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What Happened At Minnesota's 21 Native-American Boarding Schools? Unpacking A Complex History

Originally published May 20, 2022

RED WING, Minn. (WCCO) – A trip to the Goodhue County Historical Society's basement in Red Wing is a trip back to a complex and complicated time in United States history. And right now, the traveling display the organization spent years trying to secure is once again a topic of national conversation.

Titled "Away From Home: American Indian Boarding School Stories," the display on loan from Arizona's Heard Museum details the decades Native American children spent in federally run boarding schools across the country through artifacts and first-person testimony.

"This is definitely a conversation that needs to be had," said Collections Curator Afton Esson. "It's one of those topics that's powerful and emotional and having it right now is the perfect time to share this topic with the community."

The perfect time, perhaps, because for the first time ever the United States is attempting to extensively document exactly what happened at the schools scattered around the country. The Department of Interior launched the effort in 2021, shortly after a closer look into similar schools in Canada revealed a massive number of unmarked graves at multiple locations.

A Complicated History

University of Minnesota Professor Brenda Child has long been fascinated by the concept of Native American Boarding Schools. A Red Lake Citizen herself, Child says some of her earliest memories involve listening to her grandmother's stories of attending Flandreau Indian School north of Sioux Falls.

"She's the first person who told me about boarding school – I could hear her voice," Child said. "She told me she had worked as a domestic servant for the local white households, and that this is what the Indian girls did."

Schools like Flandreau began opening across the country towards the end of the 1800s, Child said. Initially, they were a home for children whose parents were prisoners of war in the ongoing battles between Native Americans and colonizers of the time.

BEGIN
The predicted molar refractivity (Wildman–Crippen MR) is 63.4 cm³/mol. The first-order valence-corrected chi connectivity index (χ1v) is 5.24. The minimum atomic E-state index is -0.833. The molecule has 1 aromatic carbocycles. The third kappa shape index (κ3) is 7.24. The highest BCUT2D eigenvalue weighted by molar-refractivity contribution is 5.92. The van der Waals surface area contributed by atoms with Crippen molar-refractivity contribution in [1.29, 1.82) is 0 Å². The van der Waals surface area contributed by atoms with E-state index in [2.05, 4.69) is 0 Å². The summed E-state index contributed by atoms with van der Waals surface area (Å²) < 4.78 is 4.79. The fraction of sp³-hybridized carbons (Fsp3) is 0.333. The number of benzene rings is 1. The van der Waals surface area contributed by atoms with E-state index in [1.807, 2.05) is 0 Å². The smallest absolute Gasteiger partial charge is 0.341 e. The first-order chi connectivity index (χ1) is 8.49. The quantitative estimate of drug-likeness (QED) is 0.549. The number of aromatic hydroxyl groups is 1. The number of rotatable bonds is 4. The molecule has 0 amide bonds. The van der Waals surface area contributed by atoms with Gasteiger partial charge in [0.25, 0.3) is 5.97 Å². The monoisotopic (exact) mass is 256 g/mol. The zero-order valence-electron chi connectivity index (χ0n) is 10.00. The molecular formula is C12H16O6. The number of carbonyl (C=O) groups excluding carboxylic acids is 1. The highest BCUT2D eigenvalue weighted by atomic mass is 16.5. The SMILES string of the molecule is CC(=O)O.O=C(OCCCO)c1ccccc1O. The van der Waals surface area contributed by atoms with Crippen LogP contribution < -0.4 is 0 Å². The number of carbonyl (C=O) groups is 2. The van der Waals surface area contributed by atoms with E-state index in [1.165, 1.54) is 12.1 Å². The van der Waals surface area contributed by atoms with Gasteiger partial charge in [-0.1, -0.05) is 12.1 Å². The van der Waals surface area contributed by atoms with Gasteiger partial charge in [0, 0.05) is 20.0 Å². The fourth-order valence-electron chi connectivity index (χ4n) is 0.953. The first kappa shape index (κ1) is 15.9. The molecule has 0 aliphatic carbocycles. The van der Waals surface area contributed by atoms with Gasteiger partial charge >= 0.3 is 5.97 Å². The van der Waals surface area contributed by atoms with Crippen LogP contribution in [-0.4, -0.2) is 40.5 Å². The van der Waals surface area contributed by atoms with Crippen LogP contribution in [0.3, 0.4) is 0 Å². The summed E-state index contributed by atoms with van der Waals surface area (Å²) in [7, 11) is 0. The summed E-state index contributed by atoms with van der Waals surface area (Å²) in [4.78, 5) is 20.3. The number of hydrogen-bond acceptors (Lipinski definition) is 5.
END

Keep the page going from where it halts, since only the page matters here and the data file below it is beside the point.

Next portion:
As the United States Government worked to move Native Americans into reservation areas, the schools boomed in numbers. At their peak, Child says one in three native children were being sent to an off-reservation boarding school. There, not only would they have no contact with their families, but they'd also be made to cut their hair, speak English, learn Christianity, and remove themselves from tribal customs. This was an act of forced assimilation, Child said.

"The idea was that they wouldn't really need a homeland anymore. They could go out into American society and live like everybody else," she said.

At the same time, Native Americans had their land taken from them at a rate faster than ever before, Child said. This period of dispossession, highlighted in Minnesota by the Nelson Act of 1889, took more than 90% of native land away from tribes throughout the state.

"Boarding schools in a sense did not benefit American Indians. It was a twin policy that went along with dispossession that left American Indians in the 1930s poorer than they'd ever been before."

A Deadly Stay

Conditions at schools across the country ranged from cramped and crowded to negligence. This meant diseases of the time, Tuberculosis and an influenza epidemic, could ravage through the dormitories in classroom at record pace. To this day, it's unknown how many students died at boarding schools during this time.

The Department of Interior's second phase of its Federal Indian Boarding School Initiative seeks to answer this question.

Child says in addition to disease, it's likely students were beaten through a system of corporal punishment.

"If you ran away from boarding school or you were really rebellious one way or another, you could go to jail on campus, and they had buildings where they sometimes locked students up for punishment."

Understanding An Impact

Professor Child says unlike many, her grandmother and great-grandfather were not punished for speaking their native language.

In fact, Child's book, "Boarding School Seasons," details hundreds of firsthand accounts through letters and other records of students who not only attended the schools, but recommended friends attend also.

Still, she says the impact of the schools is apparent – and takes understand the assimilation era and Native American dispossession to gain the full context. Reparations, she says, should focus first on returning land to the tribes it was taken from.

"The idea of the boarding schools during that era was to separate Indian children from their families and communities," she said. "The idea was to kind of get people away from Minnesota."

"Away From Home" will be on display at the Goodhue County Historical Society until May 25. It is a no-cost exhibit.

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